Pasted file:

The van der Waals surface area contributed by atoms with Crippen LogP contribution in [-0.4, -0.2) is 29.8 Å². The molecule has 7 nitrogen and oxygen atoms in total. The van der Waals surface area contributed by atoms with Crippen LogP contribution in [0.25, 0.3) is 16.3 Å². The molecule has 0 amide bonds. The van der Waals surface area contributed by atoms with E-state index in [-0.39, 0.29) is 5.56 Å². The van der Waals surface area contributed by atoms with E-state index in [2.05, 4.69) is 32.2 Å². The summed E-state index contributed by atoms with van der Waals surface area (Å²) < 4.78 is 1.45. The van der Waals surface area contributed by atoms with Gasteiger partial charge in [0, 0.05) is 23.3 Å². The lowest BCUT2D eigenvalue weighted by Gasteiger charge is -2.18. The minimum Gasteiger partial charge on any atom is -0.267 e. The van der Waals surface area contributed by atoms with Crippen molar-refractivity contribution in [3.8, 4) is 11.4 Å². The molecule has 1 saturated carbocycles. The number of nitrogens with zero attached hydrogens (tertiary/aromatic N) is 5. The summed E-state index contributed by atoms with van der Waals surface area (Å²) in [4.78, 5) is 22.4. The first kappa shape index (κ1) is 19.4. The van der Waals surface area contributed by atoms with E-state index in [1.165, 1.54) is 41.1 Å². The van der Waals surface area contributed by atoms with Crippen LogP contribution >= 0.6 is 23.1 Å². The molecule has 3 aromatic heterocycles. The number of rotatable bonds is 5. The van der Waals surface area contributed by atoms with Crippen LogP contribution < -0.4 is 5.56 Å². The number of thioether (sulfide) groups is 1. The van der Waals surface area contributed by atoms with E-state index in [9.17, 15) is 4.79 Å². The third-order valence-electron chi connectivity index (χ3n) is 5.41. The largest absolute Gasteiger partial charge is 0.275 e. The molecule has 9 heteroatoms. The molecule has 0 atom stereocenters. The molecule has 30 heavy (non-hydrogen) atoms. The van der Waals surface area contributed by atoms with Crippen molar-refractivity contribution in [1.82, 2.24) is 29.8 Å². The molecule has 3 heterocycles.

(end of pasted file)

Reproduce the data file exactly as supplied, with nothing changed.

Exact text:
The van der Waals surface area contributed by atoms with Crippen LogP contribution in [-0.4, -0.2) is 29.8 Å². The molecule has 7 nitrogen and oxygen atoms in total. The van der Waals surface area contributed by atoms with Crippen LogP contribution in [0.25, 0.3) is 16.3 Å². The molecule has 0 amide bonds. The van der Waals surface area contributed by atoms with E-state index in [-0.39, 0.29) is 5.56 Å². The van der Waals surface area contributed by atoms with E-state index in [2.05, 4.69) is 32.2 Å². The summed E-state index contributed by atoms with van der Waals surface area (Å²) < 4.78 is 1.45. The van der Waals surface area contributed by atoms with Gasteiger partial charge in [0, 0.05) is 23.3 Å². The lowest BCUT2D eigenvalue weighted by Gasteiger charge is -2.18. The minimum Gasteiger partial charge on any atom is -0.267 e. The van der Waals surface area contributed by atoms with Crippen molar-refractivity contribution in [3.8, 4) is 11.4 Å². The molecule has 1 saturated carbocycles. The number of nitrogens with zero attached hydrogens (tertiary/aromatic N) is 5. The summed E-state index contributed by atoms with van der Waals surface area (Å²) in [4.78, 5) is 22.4. The first kappa shape index (κ1) is 19.4. The van der Waals surface area contributed by atoms with E-state index in [1.165, 1.54) is 41.1 Å². The van der Waals surface area contributed by atoms with Crippen LogP contribution >= 0.6 is 23.1 Å². The molecule has 3 aromatic heterocycles. The number of rotatable bonds is 5. The van der Waals surface area contributed by atoms with Crippen LogP contribution < -0.4 is 5.56 Å². The number of thioether (sulfide) groups is 1. The van der Waals surface area contributed by atoms with E-state index in [9.17, 15) is 4.79 Å². The third-order valence-electron chi connectivity index (χ3n) is 5.41. The largest absolute Gasteiger partial charge is 0.275 e. The molecule has 9 heteroatoms. The molecule has 0 atom stereocenters. The molecule has 30 heavy (non-hydrogen) atoms. The van der Waals surface area contributed by atoms with Crippen molar-refractivity contribution in [1.82, 2.24) is 29.8 Å². The molecule has 3 heterocycles.